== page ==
The House of Un-Allowed Feelings: Precarious: Guest Solos #2, March 5, 2016
March 10, 2016
by Svetlana Kitto
Tonight it feels different, this place you thought you knew. Tonight it’s shot through with the past. It’s a haunted house looming with specters in rooms. Rooms that you never knew existed are full of movement and sound and light. Some move all night, and some turn on and off. Rooms that you’ve seen a million times have new fixtures. It would be fun if it weren’t so fraught with every kind of un-allowed feeling.
St. Mark’s Church took ten years to tell me its secrets. I’m thoroughly creeped out.
There is a figure wrapped in beige carpet that matches the risers. She begins to unroll in one corner. She is heated up and spreads. She is like a sickness. You forget her and then you’re alarmed to discover her. Memory is like this. I did a lot of ecstasy one summer. It looked better than it felt. It felt hot and slimy and lonely and desperate. By the end she’s back where she started.
2. Parish Hall
In a place where you’ve read stories about the past, a figure in jeans and a blouse is practicing a dance she learned in Argentina 25 years ago. She is in a fever to get it right. The little girl is running the show. Which is one way to grieve. I want to tell my mother-at-35 that she is beautiful. (She said she had the body but not the face.) We can’t change the past. We are in a graveyard. It is the world.
Back in the middle, a ponytail in sweats forges a private entreaty. She brings a rubber ball into her body. She makes you look at it. She rolls it all around. She embarrasses you by going in slow motion. Music from the seventies blares, she turns her self into an icon. Like so many women before her, she is looking in the mirror at you. You don’t know her but you think you do. She sticks feathers into her hair. She does a little pimp-skip. It makes everyone so happy. She knows what the fuck she is doing.
On the balcony above her, someone else is talking about AIDS. He keeps picking himself back up again. He writes the names of the dead. And then he lives again. Brightly. He insists you look. He stops to think and asks, Will you, too? He makes a system of death with his body. He still can. How do we find our way through all these dead bodies? In the eighties, my parents lost a network of fifty. I remember Tim and Bruce the most. Wait, also Daniel. I remember Daniel’s rich parents didn’t come to the funeral. Sometimes I’ll remember a face and ask, did Woody die too? It was like a system, that death.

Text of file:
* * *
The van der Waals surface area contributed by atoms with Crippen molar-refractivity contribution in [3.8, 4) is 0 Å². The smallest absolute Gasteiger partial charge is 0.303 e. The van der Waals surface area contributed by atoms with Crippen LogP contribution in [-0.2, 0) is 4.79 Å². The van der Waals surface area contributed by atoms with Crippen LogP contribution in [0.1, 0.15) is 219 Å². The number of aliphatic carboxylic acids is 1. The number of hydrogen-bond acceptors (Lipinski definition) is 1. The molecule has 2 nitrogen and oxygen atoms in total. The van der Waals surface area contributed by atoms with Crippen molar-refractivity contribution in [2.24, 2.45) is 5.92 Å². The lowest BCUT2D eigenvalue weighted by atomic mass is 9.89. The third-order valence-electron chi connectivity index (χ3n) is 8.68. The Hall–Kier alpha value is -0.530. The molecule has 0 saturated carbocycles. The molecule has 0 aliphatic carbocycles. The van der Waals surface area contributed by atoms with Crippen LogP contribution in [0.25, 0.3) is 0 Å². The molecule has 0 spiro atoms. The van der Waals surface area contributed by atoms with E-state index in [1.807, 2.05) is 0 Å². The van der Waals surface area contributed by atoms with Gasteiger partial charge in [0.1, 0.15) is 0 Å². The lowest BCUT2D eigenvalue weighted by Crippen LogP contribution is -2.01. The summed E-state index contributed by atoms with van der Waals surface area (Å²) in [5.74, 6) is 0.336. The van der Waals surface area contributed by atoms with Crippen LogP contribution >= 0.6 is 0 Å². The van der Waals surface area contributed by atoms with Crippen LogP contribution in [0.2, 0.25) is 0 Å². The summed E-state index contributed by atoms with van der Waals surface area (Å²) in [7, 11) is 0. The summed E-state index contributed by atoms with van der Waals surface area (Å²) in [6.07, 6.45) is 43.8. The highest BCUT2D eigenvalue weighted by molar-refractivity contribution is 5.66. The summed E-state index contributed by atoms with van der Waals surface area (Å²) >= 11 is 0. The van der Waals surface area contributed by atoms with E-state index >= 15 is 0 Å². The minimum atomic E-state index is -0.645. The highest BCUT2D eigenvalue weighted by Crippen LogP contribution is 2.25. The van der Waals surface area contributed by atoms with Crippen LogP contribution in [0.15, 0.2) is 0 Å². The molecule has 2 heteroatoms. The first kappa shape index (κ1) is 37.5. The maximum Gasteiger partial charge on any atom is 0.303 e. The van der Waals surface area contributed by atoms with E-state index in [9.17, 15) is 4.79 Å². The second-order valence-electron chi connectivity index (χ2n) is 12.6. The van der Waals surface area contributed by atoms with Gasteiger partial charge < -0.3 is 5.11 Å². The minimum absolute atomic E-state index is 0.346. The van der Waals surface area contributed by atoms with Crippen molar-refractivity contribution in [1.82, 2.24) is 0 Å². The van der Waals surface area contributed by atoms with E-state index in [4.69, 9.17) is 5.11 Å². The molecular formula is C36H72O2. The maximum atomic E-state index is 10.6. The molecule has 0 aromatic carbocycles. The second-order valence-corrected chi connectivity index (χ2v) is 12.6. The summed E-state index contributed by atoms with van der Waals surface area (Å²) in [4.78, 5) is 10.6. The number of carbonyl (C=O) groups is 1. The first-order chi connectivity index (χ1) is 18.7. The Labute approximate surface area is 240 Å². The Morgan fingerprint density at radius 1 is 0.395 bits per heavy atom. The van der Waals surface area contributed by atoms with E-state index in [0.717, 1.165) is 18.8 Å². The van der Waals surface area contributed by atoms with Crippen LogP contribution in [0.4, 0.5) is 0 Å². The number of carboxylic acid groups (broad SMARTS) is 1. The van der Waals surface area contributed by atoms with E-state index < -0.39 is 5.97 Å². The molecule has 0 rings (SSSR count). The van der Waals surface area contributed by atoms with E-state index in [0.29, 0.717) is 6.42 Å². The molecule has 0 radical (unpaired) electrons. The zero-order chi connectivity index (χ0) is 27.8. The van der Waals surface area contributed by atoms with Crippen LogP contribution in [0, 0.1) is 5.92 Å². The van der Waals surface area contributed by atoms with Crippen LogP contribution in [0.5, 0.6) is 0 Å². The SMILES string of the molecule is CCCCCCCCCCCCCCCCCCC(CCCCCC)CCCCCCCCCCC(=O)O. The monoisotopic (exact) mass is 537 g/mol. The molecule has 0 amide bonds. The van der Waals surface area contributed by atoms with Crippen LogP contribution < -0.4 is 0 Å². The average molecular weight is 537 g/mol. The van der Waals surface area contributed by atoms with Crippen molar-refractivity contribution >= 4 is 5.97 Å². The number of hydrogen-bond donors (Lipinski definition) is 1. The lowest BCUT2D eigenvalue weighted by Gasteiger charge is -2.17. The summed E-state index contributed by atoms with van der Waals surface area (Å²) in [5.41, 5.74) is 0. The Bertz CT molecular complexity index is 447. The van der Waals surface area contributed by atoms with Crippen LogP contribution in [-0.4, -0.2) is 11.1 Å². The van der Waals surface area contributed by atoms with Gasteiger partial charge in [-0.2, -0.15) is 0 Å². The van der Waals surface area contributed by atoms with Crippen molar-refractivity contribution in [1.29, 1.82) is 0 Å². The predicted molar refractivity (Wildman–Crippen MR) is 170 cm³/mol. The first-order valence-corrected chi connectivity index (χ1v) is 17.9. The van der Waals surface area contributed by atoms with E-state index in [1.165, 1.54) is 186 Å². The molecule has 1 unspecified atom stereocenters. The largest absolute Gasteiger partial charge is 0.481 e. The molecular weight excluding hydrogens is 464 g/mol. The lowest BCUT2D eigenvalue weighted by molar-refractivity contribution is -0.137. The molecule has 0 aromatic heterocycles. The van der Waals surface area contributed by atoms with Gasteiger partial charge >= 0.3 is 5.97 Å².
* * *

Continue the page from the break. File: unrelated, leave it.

You thought you knew where you were but then a very white foot emerges from a purple, flowered robe. Limbs as objects. They appear out of nowhere and are gone just as quickly. She lays her body into a historic pile of color and fabric. She’s a crinkled branch. Her body turns into a symbol. Homelessness, suffering. Did you really think you could forget her? The past won’t leave you alone. She disappears. She reappears. She makes you laugh. You hold your breath.
6. Priest’s Room
The chiming of the bells. The buzz of the bulb. What happens at the church when the parishioners are gone? A dark age. A madman, ecstatic. A priest, high. The bulb burns out. A daguerreotype. He makes the bell chime, he lets us see it. He has disciples; they get kissed. He promises. So do they. It’s something no one can know.
7. Dressing Room
A naked delirium in sunglasses and cellophane. He demands your attention. He’s caught between an ironing board and a metal chair. There’s some shoddy lighting, a fan going. It’s the summer, it’s the eighties, we are in Times Square. He wants something from you, he is imprisoned. He starts singing and it is the most beautiful sound you have ever heard. It’s a swan song, it’s funereal, it begs you to remember. So sweet, so dire. It goes straight in. Then he’s done singing and you remember he is caught. You are stuck.
A childlike painting of a child hangs, the past looms. Tango music and a spotlight. Not the past, but the historical past, drunken with self-possession, a former joy or glory, pink shoes—he is taking off his pants, of course. He stumbles. You want to feel sorry for him, he refuses you. He is rolling around in the dust, sponging his face with white powder, anticipating you. He is a baby and a tyrant. He is happy and yet you want to save him. He turns you towards the lion, have you thought about the lion lately? When did you last call your grandparents? All the performers make you think about that. How you were always in trouble and now they are dead and you miss being in trouble. Don’t catch feelings though. He is a ghost like everyone else.
A reunion, a conjuring and a funeral. Is New York changing at a more accelerated pace? Or has it always been changing? Tell me how upset to be. The dance world is here and you are invited. “No one can do what we do, but everyone should try.”
Eiko slumps against a wall. You are displaced.